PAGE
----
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Definition

What is Bell’s palsy?

Bell’s palsy is a disease that causes a temporary weakness or paralysis of the muscles in the face. It also can happen when the nerve controlling your facial muscles becomes inflamed, swollen, or compressed. The condition engenders one side of your face to droop or become stiff. Difficulty smiling or closing your eye on the affected side are common signs you may have. In most cases, Bell’s palsy is temporary and symptoms usually go away after a few weeks.

How common is Bell’s palsy?

Although Bell’s palsy can occur at any age, the condition is more common among people between ages 16 and 60. Please discuss with your doctor for further information.

Symptoms

What are the symptoms of Bell’s palsy?

Some common signs and symptoms of Bell’s palsy happen suddenly and may include:

  • Rapid onset of mild weakness to total paralysis on one side of your face — occurring within hours to days
  • Facial droop and difficulty making facial expressions, such as closing your eye or smiling
  • Drooling
  • Pain around the jaw or in or behind your ear on the affected side
  • Increased sensitivity to sound on the affected side
  • Headache
  • A decrease in your ability to taste
  • Changes in the amount of tears and saliva you produce

However, in rare cases, Bell’s palsy can affect the nerves on both sides of your face.

When should I see my doctor?

Early diagnosis and treatment can stop this condition from worsening and prevent another medical emergency, so talk to your doctor as soon as possible to prevent this serious condition.

If you have any signs or symptoms listed above or have any questions, please consulting with your doctor. Everyone’s body acts differently. It is always best to discuss with your doctor what is best for your situation.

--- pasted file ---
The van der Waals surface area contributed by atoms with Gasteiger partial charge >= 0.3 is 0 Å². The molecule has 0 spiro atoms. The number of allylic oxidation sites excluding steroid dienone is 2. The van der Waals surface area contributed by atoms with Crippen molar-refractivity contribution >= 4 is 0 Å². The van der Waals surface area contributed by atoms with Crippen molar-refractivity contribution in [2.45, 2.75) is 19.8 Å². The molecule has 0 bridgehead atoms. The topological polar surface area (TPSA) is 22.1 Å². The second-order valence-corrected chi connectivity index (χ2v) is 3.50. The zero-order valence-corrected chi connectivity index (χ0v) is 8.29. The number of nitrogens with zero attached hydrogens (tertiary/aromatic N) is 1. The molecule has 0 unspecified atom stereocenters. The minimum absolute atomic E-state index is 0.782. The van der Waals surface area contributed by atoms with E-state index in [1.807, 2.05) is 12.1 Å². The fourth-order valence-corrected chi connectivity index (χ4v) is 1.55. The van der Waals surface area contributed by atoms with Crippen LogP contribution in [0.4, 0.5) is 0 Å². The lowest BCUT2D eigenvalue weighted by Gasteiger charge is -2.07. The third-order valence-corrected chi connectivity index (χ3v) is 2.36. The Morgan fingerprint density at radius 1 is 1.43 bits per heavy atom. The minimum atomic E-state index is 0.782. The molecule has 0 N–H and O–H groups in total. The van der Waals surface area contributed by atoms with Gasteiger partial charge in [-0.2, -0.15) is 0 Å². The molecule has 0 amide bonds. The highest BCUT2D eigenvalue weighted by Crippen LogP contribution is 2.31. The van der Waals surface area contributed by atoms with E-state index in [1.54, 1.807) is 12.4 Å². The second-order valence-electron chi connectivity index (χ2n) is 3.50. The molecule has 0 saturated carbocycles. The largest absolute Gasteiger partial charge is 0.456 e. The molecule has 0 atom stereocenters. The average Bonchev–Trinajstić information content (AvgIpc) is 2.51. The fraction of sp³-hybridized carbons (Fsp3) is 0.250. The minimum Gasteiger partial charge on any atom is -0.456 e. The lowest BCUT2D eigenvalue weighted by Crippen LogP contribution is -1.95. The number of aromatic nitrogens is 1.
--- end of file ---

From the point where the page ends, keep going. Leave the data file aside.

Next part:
Causes

What causes Bell’s palsy?

It is proven that Bell’s palsy occurs when the seventh cranial nerve becomes swollen or compressed, resulting in facial weakness or paralysis. However, the exact cause of this damage is unknown, but many medical researchers believe it is most likely triggered by a viral infection. Some viruses that have been associated with the development of Bell’s palsy include:

  • Herpes simplex, which causes cold sores and genital herpes
  • HIV, which damages the immune system
  • Sarcoidosis, which causes organ inflammation
  • Herpes zoster virus, which causes chickenpox and shingles
  • Epstein-Barr virus, which causes mononucleosis

Risk factors

What increases my risk for Bell’s palsy?

You may have a higher risk for this disease if you are in these following conditions:

  • Are pregnant
  • Have diabetes
  • Have a lung infection
  • Have a family history of the condition

Diagnosis & treatment

The information provided is not a substitute for any medical advice. ALWAYS consult with your doctor for more information.

How is Bell’s palsy diagnosed?

If your doctor suspects that you may experience this condition, he/she will first perform a physical examination to determine the extent of the weakness in your facial muscles. They’ll also ask you questions about your symptoms, including when they occurred or when they were first noticed.